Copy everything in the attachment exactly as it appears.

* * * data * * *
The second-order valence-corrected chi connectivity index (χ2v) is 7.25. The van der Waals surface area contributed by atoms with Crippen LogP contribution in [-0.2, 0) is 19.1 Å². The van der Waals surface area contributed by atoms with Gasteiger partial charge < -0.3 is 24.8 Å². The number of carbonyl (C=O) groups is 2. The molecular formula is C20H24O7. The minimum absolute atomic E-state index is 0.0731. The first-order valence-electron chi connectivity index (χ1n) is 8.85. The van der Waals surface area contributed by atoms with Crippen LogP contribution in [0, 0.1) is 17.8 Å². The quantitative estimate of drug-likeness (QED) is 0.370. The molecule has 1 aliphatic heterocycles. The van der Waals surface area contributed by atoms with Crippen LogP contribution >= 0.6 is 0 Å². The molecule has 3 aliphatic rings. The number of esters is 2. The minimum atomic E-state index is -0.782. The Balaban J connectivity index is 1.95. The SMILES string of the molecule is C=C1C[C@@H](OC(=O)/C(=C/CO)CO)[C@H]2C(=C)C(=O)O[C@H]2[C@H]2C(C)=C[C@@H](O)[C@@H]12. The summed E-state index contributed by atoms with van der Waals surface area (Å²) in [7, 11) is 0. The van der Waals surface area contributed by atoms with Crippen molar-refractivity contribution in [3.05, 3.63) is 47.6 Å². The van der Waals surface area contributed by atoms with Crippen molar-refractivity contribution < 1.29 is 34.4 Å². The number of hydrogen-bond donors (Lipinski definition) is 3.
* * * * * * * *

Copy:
The second-order valence-corrected chi connectivity index (χ2v) is 7.25. The van der Waals surface area contributed by atoms with Crippen LogP contribution in [-0.2, 0) is 19.1 Å². The van der Waals surface area contributed by atoms with Gasteiger partial charge < -0.3 is 24.8 Å². The number of carbonyl (C=O) groups is 2. The molecular formula is C20H24O7. The minimum absolute atomic E-state index is 0.0731. The first-order valence-electron chi connectivity index (χ1n) is 8.85. The van der Waals surface area contributed by atoms with Crippen LogP contribution in [0, 0.1) is 17.8 Å². The quantitative estimate of drug-likeness (QED) is 0.370. The molecule has 1 aliphatic heterocycles. The van der Waals surface area contributed by atoms with Crippen LogP contribution >= 0.6 is 0 Å². The molecule has 3 aliphatic rings. The number of esters is 2. The minimum atomic E-state index is -0.782. The Balaban J connectivity index is 1.95. The SMILES string of the molecule is C=C1C[C@@H](OC(=O)/C(=C/CO)CO)[C@H]2C(=C)C(=O)O[C@H]2[C@H]2C(C)=C[C@@H](O)[C@@H]12. The summed E-state index contributed by atoms with van der Waals surface area (Å²) in [7, 11) is 0. The van der Waals surface area contributed by atoms with Crippen molar-refractivity contribution in [3.05, 3.63) is 47.6 Å². The van der Waals surface area contributed by atoms with Crippen molar-refractivity contribution < 1.29 is 34.4 Å². The number of hydrogen-bond donors (Lipinski definition) is 3.